(The Bazaar of Bad Dreams)
The Bazaar of Bad Dreams is another collection. It’s got short stories and novellas. We’ve been through some of it already — this collection has both Ur and Blockade Billy in it, and we’ve already covered those in their standalone forms (Ur is revised here, but I don’t think it’s fundamentally different). I just now learned that the paperback version of this collection had a bonus story in it called “Cookie Jar.” I don’t think I recognize the title from anywhere else, and my ebook edition definitely does not have it. Neither does my audiobook edition. I looked for it, but Amazon only had the French edition — I definitely don’t read French well enough to try that. I couldn’t find it elsewhere online with a short search — apparently, it was originally published in a magazine called VQR (Virginia Quarterly Review), and I found a few articles about it with links to the story that VQR apparently made available publicly, but all the links I found just lead to pages that wouldn’t load. So I tried the main VQR site — or what Google claims is the site; anyway, it was the first link, and that wouldn’t load either. I looked it up to see if they were defunct and found a Wikipedia page that explained a whole mess with a temporary suspension after the managing editor’s suicide, but Wiki claims the magazine didn’t miss an issue during the suspension and continued on after being reinstated, and then with new management in 2013. That was nearly 10 years ago, and all I know is that I can’t get their site to load now. So that’s the story of the mystery bonus The Bazaar of Bad Dreams story that I still haven’t read. Like I said, I just found this out — when I sit down to write these posts, I sometimes look the books up — so that was pretty much the result of about 8 minutes of research. I’m curious now, so if I find the story somewhere or scare up a copy of The Bazaar of Bad Dreams in paperback, I’ll include a post on it as a standalone story.
Probably the one I have noticed that I hear about the most in this collection is “Drunken Fireworks,” which is a really good story (not scary, though.) The one I think I liked best was “Bad Little Kid.” As per usual, the majority of these stories were published somewhere else — usually in a magazine, but sometimes as an e-book, like Ur or Mile 81. A few of these were totally new, though. “Bad Little Kid” had apparently never been published in English before this collection — meaning it had apparently been published somewhere in another language previously. This is one of those times when I really wish I was fluent in languages besides English. I’d be very curious to experience these in other languages and see what that’s like. I sometimes see King fans post pictures of foreign-language editions of full books that they find, but I feel like, for a native English speaker, short stories might be a good way to get the reading experience without trying to tackle 800 pages or so. Unfortunately, the little bit of French I remember from high school, plus some refreshing with Duolingo, doesn’t leave me feeling confident enough to try French translations, and I can’t claim any kind of ability in any other languages.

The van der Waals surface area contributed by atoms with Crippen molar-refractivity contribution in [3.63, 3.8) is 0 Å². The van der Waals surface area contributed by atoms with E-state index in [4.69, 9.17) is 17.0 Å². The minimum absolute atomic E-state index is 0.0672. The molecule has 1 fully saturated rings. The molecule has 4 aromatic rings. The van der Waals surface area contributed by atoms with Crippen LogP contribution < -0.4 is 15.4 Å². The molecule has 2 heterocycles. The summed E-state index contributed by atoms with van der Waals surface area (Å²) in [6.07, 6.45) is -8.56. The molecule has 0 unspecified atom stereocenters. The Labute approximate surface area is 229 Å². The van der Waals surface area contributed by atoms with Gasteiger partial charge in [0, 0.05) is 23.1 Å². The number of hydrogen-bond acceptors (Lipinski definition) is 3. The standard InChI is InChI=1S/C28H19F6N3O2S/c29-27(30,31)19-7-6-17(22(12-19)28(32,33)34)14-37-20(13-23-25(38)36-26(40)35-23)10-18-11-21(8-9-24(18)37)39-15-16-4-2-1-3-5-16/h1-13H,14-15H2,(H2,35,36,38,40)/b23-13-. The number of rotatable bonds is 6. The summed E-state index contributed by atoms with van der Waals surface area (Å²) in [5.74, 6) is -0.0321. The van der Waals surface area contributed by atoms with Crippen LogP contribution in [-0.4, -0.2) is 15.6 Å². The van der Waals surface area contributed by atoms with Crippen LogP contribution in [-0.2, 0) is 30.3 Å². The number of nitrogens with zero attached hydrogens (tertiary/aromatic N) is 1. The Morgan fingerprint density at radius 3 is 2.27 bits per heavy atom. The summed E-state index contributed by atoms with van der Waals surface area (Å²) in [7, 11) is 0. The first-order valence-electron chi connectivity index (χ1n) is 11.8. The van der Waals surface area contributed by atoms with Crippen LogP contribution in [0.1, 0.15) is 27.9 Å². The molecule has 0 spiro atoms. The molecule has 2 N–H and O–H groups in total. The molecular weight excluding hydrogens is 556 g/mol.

“Mister Yummy” was entirely unpublished previous to this book, as was “Obits.” If you liked Dinky Earnshaw’s story from Everything’s Eventual, “Obits” will make you think of that one. I think “Everything’s Eventual” is probably the better story, but I still enjoyed “Obits” a lot. The idea of having some kind of power tied to writing certain things down appeals to me. Not that I want to kill people with premature obituaries or anything. Well, I mostly don’t. But I do my best thinking in writing, I can usually work out what I mean and think about an issue by writing about it, and I’m a much more effective communicator. Verbally, I’m liable to stutter out of nerves or forget what I’m supposed to say, even if I give myself a script. And I always sound timid. But I can write a forceful email if I need to. So the idea of writing that’s even more powerful than I already find writing to be appeals to me. I really don’t want to be able to kill people, though. I want to write about having money in the bank and then check my balance and see the money. Or, if I’m being more selfless, I want to write about what world peace and prosperity would look like and wake up to see it. Or write someone suffering from cancer to healthy and watch their tumors shrink. You get the idea.
One of the things I always like best about King’s collections is his own notes on the stories, and this collection is no exception. Also, fun — if you listen to the audiobook, he’s the one reading those notes. I would recommend reading this collection (any collection) just for that. I don’t think this is his strongest collection, but it’s solid and totally worth reading.